A California federal court has dismissed a putative class action alleging
Nestlé USA Inc. violates state laws about notifying consumers of products
sourced from forced labor because of Nestlé’s partnership with a company accused of using slave labor to catch and supply its fish. Barber
v. Nestlé USA Inc., No. 15-1364 (C.D. Cal., order entered December 9,
2015). The plaintiffs asserted that some of Nestlé’s Fancy Feast® cat food products include fish supplied by Thai Union Frozen Products, which
acknowledges that some of its smaller fishing boats use forced labor, but
“it is virtually impossible to say how pervasive the problem is,” according
to the court.

Nestlé argued the plaintiffs’ claims were barred by the safe harbor
doctrine created by the California Transparency in Supply Chains Act of
2010, which “requires any retailer who does business in California and
has annual worldwide gross receipts exceeding $100 million to make
specific disclosures on its website about efforts it makes to ‘eradicate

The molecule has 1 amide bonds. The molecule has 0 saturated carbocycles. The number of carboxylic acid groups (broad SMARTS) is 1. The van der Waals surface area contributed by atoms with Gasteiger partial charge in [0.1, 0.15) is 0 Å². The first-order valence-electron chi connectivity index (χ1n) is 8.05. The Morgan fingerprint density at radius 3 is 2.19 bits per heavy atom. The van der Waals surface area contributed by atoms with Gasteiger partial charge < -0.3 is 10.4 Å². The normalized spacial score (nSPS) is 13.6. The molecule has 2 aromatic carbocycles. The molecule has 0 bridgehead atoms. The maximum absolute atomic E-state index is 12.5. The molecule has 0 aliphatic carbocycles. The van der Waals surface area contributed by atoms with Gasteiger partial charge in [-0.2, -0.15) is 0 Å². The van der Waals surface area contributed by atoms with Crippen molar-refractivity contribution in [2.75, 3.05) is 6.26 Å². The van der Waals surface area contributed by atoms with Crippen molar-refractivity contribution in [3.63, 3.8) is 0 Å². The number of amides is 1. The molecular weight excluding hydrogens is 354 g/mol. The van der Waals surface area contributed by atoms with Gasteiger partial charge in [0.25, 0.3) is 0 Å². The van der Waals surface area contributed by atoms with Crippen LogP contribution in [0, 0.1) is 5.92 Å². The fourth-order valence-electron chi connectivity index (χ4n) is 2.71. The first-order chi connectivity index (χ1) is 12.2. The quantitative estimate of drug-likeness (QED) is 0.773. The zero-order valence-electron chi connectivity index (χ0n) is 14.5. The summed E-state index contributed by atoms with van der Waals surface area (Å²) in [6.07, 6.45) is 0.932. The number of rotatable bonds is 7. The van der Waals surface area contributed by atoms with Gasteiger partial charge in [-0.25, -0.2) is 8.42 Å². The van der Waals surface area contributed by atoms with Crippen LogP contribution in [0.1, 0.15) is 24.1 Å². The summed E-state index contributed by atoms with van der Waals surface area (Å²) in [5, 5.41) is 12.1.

slavery and human trafficking from its direct supply chain.’” In passing
this statute, Nestlé argued, the legislature already considered whether
additional related disclosures beyond those mandated by the act could
subject companies to liability under other laws. The court examined
precedent and the act’s legislative history to determine that California’s
legislature had adequately considered the disclosures and decided
against requiring them. Accordingly, the court granted Nestlé’s motion to
dismiss with prejudice.


Issue 587

About The Author

For decades, manufacturers, distributors and retailers at every link in the food chain have come to Shook, Hardy & Bacon to partner with a legal team that understands the issues they face in today's evolving food production industry. Shook attorneys work with some of the world's largest food, beverage and agribusiness companies to establish preventative measures, conduct internal audits, develop public relations strategies, and advance tort reform initiatives.